Porter, James E.  “Rhetoric in (as) a Digital Economy.”  in Rhetorics and Technologies : New Directions in Writing and Communication. Ed. Stuart Selber. Columbia: University of South Carolina Press, 2010. Print.

  • P. begins by noting that the digital economy of Web 2.0 should signal a paradigmatic shift in how we understand writing and rhetoric.  Relying on Anderson’s The Long Tail and Surowiecki’s The Wisdom of Crowds, P. argues that long-tail economics dictates that the rhetorical design and distribution of “tailored” information to small groups is the future of economic production (an idea Zuboff argued as early as 1998/2002).  Put plainly, P. argues that “developments in network-based technology – particularly the emergence and success of “the networked information economy” and of Web 2.0 social networking – will dramatically change rhetoric theory and the practice of writing” (173).  Again, the presence of modular information/products/experiences reconfigures the rhetorical scene.
  • Method:  P. will use Burke’s dramatic criticism (specifically the scene-act perspective) to consider how the act of writing and composing is being affected by the scene of composition in the contemporary world.  In the end of the essay he shifts to the scene-agent perspective to see who is excluded and exploited in this emergent scene [1. My 2011CCCC presentation alludes to exploitation in this sense via IP regimes in the networked information economy.].
  • Trajectory:  1) discussion of economics as a key component to rhetorical theory; 2) digital economics and social networking as important sites of consideration for rhetoric and writing; 3) a recognition of the participatory nature of Web 2.0 in rhetorical interactions; and 4) a consideration of the “darker side of social networking and of economic systems based on user-generated content” (174).
  • By looking at the economics of rhetoric, P. claims he is considering how “rhetorical contexts themselves rely on an economic system of exchange” (174).  This means exchange of all forms – not just exchanges of value (so, various forms of social capital, $ capital, cultural capital, etc. . . what of Bourdieu?  Ah, he’s on 176).  In other words, what motivates an individual (invention) to produce and distribute writing/speech (delivery)?  What economic incentive (or value) is there to exchange?  These other, non-monetary forms of exchange are the engine that drives the “Web 2.0 dynamic” (and Porter considers them secret – 176).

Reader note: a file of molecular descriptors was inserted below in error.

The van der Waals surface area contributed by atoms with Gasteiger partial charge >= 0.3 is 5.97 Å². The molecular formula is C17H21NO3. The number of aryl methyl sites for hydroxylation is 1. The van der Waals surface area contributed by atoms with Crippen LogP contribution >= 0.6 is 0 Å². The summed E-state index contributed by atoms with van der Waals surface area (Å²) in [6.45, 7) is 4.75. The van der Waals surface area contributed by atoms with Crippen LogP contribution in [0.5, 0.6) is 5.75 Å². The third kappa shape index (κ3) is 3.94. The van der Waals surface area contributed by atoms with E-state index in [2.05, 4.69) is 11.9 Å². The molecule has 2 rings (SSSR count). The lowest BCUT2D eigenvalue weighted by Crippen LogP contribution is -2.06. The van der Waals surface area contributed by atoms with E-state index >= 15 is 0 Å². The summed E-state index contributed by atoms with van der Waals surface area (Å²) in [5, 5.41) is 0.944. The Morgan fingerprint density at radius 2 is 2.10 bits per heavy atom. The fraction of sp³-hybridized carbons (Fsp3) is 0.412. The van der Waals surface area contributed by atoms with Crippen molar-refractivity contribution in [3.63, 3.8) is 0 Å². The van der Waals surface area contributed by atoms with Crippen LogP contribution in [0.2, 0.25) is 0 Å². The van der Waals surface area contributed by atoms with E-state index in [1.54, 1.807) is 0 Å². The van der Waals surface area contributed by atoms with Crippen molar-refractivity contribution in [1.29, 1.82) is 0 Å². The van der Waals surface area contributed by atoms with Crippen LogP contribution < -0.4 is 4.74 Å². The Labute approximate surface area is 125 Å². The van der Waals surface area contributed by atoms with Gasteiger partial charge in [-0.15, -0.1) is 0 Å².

• P. relies heavily on Benkler to talk about the social production of knowledge (or social production based on gift exchange economies toward the creation of an information commons) in his section on Long Tail economics (178-81).
  • P. points out how folksonomic tagging systems allow for groupthink (the wisdom of the crowd) as a way to circumvent the authority of experts in considering complex social problems.  Finally, P. turns to the “Teachers for a New Era” project at MSU as an example of how social networking solves complex social problems by letting users decide what information is valuable and creating a system that allows users to work with that information more efficiently.
  • In considering the “darker side” of social knowledge production P. focuses in on issues of access and labor.
  • Re: access – despite acknowledging that issues of computer access pose a real problem for getting everyone “logged-on,” P. fails to consider whether IP regulation is a hindrance to access for folks wanting to build knowledge collaboratively in a social gift economy (186).
  • Re: Labor – P. here nails the problem of corporate cooptation of user-generated, social knowledge production.  He goes on to point out that social collaboration doesn’t generate revenue internally but externally through various forms of capitalization in publicity, promotion, consultation, education, etc. (188).
  • Valuable acknowledgement of the information economy:  “Writers in the digital milieu encounter an economic exchange system that is different from that of print.  Capital resides not so much in the original texts you produce, but rather in your ability to deliver and circulate texts in ways that make them accessible and useful to others and in your ability to collaborate with others, to share files, to co-create meaning in social spaces” (188).
  • P. points out that the expert/novice dichotomy that permeates TC is as old as rhetoric itself in the distinction between rhetor/writer and audience.  In the information economy it might be a better idea to chuck the experts out the window and instead focus on user-centered, user-generated design (think Linux, Wikipedia, etc.).
  • What do you need to work in this economy?

  • Delivery again takes its place in the rhetorical canons because of the distributed, modular nature of information production in the social exchange, postindustrial economy (191).


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